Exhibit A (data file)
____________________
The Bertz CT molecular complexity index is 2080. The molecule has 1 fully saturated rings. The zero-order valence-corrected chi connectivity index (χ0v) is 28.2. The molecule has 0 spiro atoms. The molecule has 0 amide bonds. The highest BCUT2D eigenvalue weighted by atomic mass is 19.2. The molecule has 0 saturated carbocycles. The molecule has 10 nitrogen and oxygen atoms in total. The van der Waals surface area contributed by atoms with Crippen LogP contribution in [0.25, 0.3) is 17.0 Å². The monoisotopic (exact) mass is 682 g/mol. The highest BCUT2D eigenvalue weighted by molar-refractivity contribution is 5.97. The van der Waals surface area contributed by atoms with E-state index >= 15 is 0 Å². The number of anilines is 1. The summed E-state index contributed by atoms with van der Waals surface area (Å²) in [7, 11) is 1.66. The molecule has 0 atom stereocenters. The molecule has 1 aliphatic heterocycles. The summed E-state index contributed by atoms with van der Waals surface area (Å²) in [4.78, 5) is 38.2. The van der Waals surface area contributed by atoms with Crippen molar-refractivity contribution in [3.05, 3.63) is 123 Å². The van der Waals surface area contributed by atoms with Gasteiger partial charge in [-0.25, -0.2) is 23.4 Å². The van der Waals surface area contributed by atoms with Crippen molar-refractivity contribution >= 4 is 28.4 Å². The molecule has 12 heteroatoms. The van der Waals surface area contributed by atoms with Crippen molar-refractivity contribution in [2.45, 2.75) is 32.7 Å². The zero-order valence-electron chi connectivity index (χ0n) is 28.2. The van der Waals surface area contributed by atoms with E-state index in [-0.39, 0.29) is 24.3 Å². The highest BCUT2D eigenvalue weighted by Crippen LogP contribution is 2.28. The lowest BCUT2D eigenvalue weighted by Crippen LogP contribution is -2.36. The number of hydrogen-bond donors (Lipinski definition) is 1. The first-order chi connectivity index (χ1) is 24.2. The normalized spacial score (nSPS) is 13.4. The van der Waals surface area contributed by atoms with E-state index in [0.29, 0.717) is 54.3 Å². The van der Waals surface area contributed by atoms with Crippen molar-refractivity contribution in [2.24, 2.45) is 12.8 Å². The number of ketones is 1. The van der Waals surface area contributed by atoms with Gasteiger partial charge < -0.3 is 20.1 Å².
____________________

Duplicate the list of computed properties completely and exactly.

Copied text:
The Bertz CT molecular complexity index is 2080. The molecule has 1 fully saturated rings. The zero-order valence-corrected chi connectivity index (χ0v) is 28.2. The molecule has 0 spiro atoms. The molecule has 0 amide bonds. The highest BCUT2D eigenvalue weighted by atomic mass is 19.2. The molecule has 0 saturated carbocycles. The molecule has 10 nitrogen and oxygen atoms in total. The van der Waals surface area contributed by atoms with Crippen LogP contribution in [0.25, 0.3) is 17.0 Å². The monoisotopic (exact) mass is 682 g/mol. The highest BCUT2D eigenvalue weighted by molar-refractivity contribution is 5.97. The van der Waals surface area contributed by atoms with E-state index >= 15 is 0 Å². The number of anilines is 1. The summed E-state index contributed by atoms with van der Waals surface area (Å²) in [7, 11) is 1.66. The molecule has 0 atom stereocenters. The molecule has 1 aliphatic heterocycles. The summed E-state index contributed by atoms with van der Waals surface area (Å²) in [4.78, 5) is 38.2. The van der Waals surface area contributed by atoms with Crippen molar-refractivity contribution in [3.05, 3.63) is 123 Å². The van der Waals surface area contributed by atoms with Gasteiger partial charge in [-0.25, -0.2) is 23.4 Å². The van der Waals surface area contributed by atoms with Crippen molar-refractivity contribution >= 4 is 28.4 Å². The molecule has 12 heteroatoms. The van der Waals surface area contributed by atoms with Crippen molar-refractivity contribution in [2.45, 2.75) is 32.7 Å². The zero-order valence-electron chi connectivity index (χ0n) is 28.2. The van der Waals surface area contributed by atoms with E-state index in [-0.39, 0.29) is 24.3 Å². The highest BCUT2D eigenvalue weighted by Crippen LogP contribution is 2.28. The lowest BCUT2D eigenvalue weighted by Crippen LogP contribution is -2.36. The number of hydrogen-bond donors (Lipinski definition) is 1. The first-order chi connectivity index (χ1) is 24.2. The normalized spacial score (nSPS) is 13.4. The van der Waals surface area contributed by atoms with E-state index in [0.29, 0.717) is 54.3 Å². The van der Waals surface area contributed by atoms with Crippen molar-refractivity contribution in [2.24, 2.45) is 12.8 Å². The number of ketones is 1. The van der Waals surface area contributed by atoms with Gasteiger partial charge < -0.3 is 20.1 Å².